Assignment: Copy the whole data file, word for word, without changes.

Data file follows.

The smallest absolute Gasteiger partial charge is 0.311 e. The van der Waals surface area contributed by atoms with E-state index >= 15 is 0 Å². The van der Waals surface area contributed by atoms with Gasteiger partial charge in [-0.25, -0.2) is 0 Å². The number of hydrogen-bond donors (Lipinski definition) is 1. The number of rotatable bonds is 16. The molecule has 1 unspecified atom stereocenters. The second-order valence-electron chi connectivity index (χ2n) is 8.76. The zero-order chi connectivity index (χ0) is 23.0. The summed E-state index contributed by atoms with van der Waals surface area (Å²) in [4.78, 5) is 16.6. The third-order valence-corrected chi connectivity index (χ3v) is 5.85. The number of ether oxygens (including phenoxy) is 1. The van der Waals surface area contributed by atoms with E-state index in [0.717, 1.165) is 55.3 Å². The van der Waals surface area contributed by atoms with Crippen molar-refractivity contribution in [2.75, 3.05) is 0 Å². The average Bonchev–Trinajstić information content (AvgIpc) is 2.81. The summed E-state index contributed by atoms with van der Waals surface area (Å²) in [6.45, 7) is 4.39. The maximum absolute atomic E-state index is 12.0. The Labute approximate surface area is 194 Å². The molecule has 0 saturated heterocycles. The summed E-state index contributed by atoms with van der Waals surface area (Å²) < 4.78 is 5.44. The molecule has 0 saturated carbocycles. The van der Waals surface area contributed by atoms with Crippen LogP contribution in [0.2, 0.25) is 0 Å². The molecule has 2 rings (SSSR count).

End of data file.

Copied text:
The smallest absolute Gasteiger partial charge is 0.311 e. The van der Waals surface area contributed by atoms with E-state index >= 15 is 0 Å². The van der Waals surface area contributed by atoms with Gasteiger partial charge in [-0.25, -0.2) is 0 Å². The number of hydrogen-bond donors (Lipinski definition) is 1. The number of rotatable bonds is 16. The molecule has 1 unspecified atom stereocenters. The second-order valence-electron chi connectivity index (χ2n) is 8.76. The zero-order chi connectivity index (χ0) is 23.0. The summed E-state index contributed by atoms with van der Waals surface area (Å²) in [4.78, 5) is 16.6. The third-order valence-corrected chi connectivity index (χ3v) is 5.85. The number of ether oxygens (including phenoxy) is 1. The van der Waals surface area contributed by atoms with E-state index in [0.717, 1.165) is 55.3 Å². The van der Waals surface area contributed by atoms with Crippen molar-refractivity contribution in [2.75, 3.05) is 0 Å². The average Bonchev–Trinajstić information content (AvgIpc) is 2.81. The summed E-state index contributed by atoms with van der Waals surface area (Å²) in [6.45, 7) is 4.39. The maximum absolute atomic E-state index is 12.0. The Labute approximate surface area is 194 Å². The molecule has 0 saturated heterocycles. The summed E-state index contributed by atoms with van der Waals surface area (Å²) < 4.78 is 5.44. The molecule has 0 saturated carbocycles. The van der Waals surface area contributed by atoms with Crippen LogP contribution in [0.2, 0.25) is 0 Å². The molecule has 2 rings (SSSR count).